Joan of Arc - Maid of Heaven

Joan of Arc Part 19

HER ENTRY INTO ORLEANS

Having thus succeeded with regard to the first convoy, the French captains had resolved to wend back to Blois and escort the second, without them- selves entering the city. This resolution had been kept secret from Joan, and she showed herself much displeased, but at length agreed to it, provided Father Pasquerel and the other priests from Blois stayed with the army to maintain its morals. She likewise obtained a promise that the next convoy should proceed, according to her injunctions, through Beauce, instead of Sologne. For herself she under- took, at the earnest entreaty of Dunois and the citizens, to throw herself into the beleaguered city and partake its fortunes. She accordingly made her entry late that same night, the 29 th of April, ac- companied by the brave La Hire and two hundred lances, and having embarked close under the English bastille of St. Jean le Blanc without any molestation from the awe-struck garrison. High beat the hearts of the poor besieged with joy and wonder at the midnight appearance of their promised deliverer, or rather, as they well-nigh deemed, their guardian angel, heralded by the rolling thunders, with the lightning to guide her on her way, unharmed by a victonous enemy, and bringing long-forgotten plenty in her tiain! All pressed around her with loud acclamations, eager to touch for a moment her ar- mour, her holy standard, or the white charger which she rode, and believed that they drew a blessing from that touch!

Late as was the hour, the Maid of Orleans (so we may already term her) repaired first to the cathedral, where the solemn service of "Te Deum" was chanted by torchlight. She then betook herself to her intended dwelling, which she had chosen on careful inquiry, according to her constant practice, as belonging to a lady amongst the most esteemed and unblemished of the place. The very house is still shown: it is now No. 35, in the Eue du Ta- bourg, and, though the inner apartments have been altered, the street-front is believed by antiquaries to be the same as in the days of Joan.* A splendid entertainment had been prepared for her, but she refused to partake of it, and only dipping a piece of bread into some wine and water, laid herself down to rest.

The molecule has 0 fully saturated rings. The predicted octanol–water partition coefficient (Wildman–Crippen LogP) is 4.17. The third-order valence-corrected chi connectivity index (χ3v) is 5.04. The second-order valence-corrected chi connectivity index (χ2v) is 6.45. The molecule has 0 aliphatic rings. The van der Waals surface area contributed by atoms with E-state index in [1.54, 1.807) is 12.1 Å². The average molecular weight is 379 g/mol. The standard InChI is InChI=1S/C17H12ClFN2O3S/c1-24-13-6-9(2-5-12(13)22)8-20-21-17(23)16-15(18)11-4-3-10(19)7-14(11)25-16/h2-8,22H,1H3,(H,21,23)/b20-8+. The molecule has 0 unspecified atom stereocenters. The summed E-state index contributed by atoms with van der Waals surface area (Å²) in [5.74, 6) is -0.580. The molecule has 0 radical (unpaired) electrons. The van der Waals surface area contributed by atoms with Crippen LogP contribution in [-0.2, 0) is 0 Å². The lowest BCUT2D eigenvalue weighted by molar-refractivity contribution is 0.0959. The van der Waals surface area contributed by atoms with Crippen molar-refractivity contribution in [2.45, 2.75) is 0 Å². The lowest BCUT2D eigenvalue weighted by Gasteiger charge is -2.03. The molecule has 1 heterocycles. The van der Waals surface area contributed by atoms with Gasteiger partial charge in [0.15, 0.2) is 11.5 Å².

* Trollope's 'Western France,' vol. i. pp. 80-83. He quotes a 'History of Orleans' bv E. F. V. Bomagnesi.

The impression made upon the people of Orleans by the first appearance of the Maid was confirmed and strengthened by her conduct on the following days. Her beauty of person, her gentleness of manner, and her purity of life--her prayers, so long and so devout--her custom of beginning every sen- tence with the words " In the name of God," after the fashion of the heralds--her resolute will and undaunted courage in all that related to her mission, compared with her simplicity and humility upon any other subject--her zeal to reform as well as to rescue the citizens--all this together would be striking even in our own times, and seemed miraculous in theirs. Of speedily raising the siege she spoke with- out doubt or hesitation : her only anxiety appeared to be to raise it, if she might, without bloodshed. She directed an archer to shoot, attached to his arrow, another letter of warning into the English lines, and herself, advancing along the bridge unto the broken arch, oppasite the enemy's fort of Tour- nelles, exhorted them in a loud voice to depart, or they should feel disaster and shame. Sir William Gladsdale whom all the French writers call Gla- cidas, still commanded in this quarter. He and his soldiers only answered the Maid with scoffs and ribaldry, bidding her go "home and keep her cows. She was moved to tears at their insulting words. But it soon appeared that their derision was affected, and their apprehension real. When on the fourth day the new convoy came in sight by way of Beauce --when the Maid and La Hire sallied forth with their troops to meet and to escort it--not one note' of defiance was heard, not one man was seen to pro- ceed from the English bastilles--the long line of waggons, flocks, and herds passed between them un- molested--and the spirit of the victors seemed already transferred to the vanquished.

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